Google Pays Tribute to Pac-Man's 30th Anniversary
The search engine, which busts out creative new designs for its home search page on holidays and anniversaries, broke the mold with its Pac-Man game.
It's the first time Google has made its home page logo interactive, letting searchers hit an "insert coin" button to play the game or wait 10 seconds until it turns on automatically. The game includes a whopping 256 levels, and the same pizza-shaped character gobbling dots in a maze.
Dot-Gobbling Character Sticking Around
The game went live on Friday, the 30th anniversary of the introduction of the original game, and will be available for 48 hours, also unusual for the daily rotating page. "Because it's too cool to keep for just one day," the creative force behind the game said in a blog post.
Sam Diaz, a senior editor at technology news site ZDNet, spent some time playing the game Friday, admitting that he was better at the old-school game. He did say it was yet another creative use of Google's logo on the start page, and a great way to reach millions of people.
"You can tell they have fun paying tribute to holidays and events," Diaz said. "It was an appropriate tribute by the company to the 80s, and really showcases how Google stays creative." Diaz also noted that he got several messages from friends who were hooked on the game, and complaining that the work day was pretty much a loss.
Apparently that was the case elsewhere. A CNET blogger was sent an email from an IT manager from Miami-Dade County, saying they were having problems with their Google home pages.
"We're used to Google celebrating this and that and placing some pictures on the home page, but today it was the annoying sound of (Pac-Man.) Recreational games are banned by county regulations, so I had no choice but [to] delete Google as one of (the) home page tabs on users' PCs," the manager wrote.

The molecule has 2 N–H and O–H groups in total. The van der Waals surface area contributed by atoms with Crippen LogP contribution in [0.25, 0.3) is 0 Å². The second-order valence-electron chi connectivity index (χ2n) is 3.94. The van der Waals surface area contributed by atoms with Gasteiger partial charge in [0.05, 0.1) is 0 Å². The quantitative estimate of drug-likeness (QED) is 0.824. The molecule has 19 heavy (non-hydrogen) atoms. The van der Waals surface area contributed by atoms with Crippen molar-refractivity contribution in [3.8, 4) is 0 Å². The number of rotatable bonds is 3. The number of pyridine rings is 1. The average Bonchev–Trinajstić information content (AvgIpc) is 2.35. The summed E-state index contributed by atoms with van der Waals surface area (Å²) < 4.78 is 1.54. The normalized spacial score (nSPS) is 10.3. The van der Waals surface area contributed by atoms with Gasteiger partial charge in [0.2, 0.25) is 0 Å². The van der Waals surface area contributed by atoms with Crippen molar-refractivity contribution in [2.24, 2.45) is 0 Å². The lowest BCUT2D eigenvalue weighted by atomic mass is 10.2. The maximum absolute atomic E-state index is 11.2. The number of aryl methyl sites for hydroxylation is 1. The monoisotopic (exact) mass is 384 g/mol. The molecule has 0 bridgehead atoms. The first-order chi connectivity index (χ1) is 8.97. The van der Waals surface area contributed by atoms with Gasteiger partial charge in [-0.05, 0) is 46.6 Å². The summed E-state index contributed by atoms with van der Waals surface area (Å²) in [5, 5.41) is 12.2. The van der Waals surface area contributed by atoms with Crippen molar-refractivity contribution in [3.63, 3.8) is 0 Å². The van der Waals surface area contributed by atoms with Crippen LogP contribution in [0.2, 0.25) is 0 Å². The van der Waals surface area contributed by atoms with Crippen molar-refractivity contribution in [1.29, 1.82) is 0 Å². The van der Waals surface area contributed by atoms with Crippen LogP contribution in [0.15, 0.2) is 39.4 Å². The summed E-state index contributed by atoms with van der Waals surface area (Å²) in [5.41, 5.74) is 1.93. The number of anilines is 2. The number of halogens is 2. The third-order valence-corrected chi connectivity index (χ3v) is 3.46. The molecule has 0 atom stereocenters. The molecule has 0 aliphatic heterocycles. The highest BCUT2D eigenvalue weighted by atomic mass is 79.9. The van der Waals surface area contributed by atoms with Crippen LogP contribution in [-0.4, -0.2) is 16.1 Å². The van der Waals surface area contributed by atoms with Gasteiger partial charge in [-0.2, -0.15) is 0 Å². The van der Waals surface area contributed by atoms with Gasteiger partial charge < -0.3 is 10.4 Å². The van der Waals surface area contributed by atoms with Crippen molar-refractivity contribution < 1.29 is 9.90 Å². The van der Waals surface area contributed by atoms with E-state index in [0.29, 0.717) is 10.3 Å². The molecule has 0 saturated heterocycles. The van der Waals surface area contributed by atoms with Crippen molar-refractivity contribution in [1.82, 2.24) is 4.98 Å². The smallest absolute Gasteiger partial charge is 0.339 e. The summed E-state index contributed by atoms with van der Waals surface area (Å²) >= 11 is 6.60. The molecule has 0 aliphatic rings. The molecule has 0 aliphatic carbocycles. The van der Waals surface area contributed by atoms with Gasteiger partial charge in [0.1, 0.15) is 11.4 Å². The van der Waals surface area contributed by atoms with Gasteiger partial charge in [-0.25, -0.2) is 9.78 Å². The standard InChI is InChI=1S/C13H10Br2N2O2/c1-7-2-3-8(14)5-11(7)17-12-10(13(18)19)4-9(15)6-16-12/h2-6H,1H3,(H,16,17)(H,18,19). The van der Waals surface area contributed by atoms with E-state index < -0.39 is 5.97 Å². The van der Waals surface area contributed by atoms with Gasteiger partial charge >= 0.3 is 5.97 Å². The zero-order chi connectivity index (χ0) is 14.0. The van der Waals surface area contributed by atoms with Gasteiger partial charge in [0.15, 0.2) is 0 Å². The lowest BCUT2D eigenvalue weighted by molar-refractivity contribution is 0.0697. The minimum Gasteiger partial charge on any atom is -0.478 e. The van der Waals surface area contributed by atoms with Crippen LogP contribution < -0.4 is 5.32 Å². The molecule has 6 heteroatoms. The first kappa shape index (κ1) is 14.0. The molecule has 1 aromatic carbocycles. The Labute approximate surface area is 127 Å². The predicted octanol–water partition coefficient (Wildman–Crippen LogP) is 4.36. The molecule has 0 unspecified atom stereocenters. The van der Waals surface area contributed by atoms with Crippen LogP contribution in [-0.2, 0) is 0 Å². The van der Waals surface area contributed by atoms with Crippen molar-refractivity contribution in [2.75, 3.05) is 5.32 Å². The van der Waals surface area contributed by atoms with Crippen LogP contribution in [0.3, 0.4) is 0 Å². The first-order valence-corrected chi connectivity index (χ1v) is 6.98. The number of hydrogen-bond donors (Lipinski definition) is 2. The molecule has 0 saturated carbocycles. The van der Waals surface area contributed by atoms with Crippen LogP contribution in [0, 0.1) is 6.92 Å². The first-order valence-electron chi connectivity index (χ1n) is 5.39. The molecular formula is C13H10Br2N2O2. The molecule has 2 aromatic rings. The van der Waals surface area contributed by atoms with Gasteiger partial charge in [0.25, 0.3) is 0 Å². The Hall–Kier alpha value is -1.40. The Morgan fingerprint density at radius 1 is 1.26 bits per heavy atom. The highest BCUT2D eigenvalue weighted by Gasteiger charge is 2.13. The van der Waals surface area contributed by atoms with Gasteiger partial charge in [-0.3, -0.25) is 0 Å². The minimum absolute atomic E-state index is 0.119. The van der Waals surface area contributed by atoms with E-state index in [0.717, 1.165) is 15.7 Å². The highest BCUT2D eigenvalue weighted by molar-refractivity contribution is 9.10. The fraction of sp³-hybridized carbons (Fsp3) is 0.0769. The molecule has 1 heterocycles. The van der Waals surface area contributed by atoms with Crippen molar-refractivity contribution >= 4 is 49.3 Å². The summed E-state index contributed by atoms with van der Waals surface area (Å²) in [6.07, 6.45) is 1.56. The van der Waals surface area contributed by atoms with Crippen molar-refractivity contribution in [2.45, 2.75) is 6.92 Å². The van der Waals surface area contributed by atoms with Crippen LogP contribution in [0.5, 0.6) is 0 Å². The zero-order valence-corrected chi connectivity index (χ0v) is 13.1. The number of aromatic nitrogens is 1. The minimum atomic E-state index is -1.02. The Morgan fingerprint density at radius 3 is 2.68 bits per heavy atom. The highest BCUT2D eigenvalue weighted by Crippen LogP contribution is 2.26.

Another Reason to Slack Off on Friday
The way-out-of-the-box idea came from Marcin Wichary, a Google senior UX designer and developer, and Google doodler Ryan Germick.
"When I was growing up, my dad had the best job I could possibly imagine: He was an arcade game and pinball technician," Wichary said in a blog post Friday. "For me, that meant summer trips through Poland's coastal cities with their seasonal arcade parlors, peeking inside cabinets to learn programming and engineering secrets, and -- of course -- free games."
Wichary and Germick said they wanted the game to be true to the original Pac-Man game, including everything from the graphics to the ghost's original personalities. They also added what they call an "Easter egg," allowing user to throw in another coin, and Ms. Pac-Man joins the party, allowing joint play. The up, down, right, left keys control Pac-Man and the WASD keys control his female partner.
Google's Pac-Man buzz Friday is welcome relief for the company that has been busy defending itself from criticism for improperly collecting Wi-Fi data from its "Street View" cars used to take pictures for Google Maps. Co-founder Sergey Brin apologized for collecting the data, saying the company "screwed up."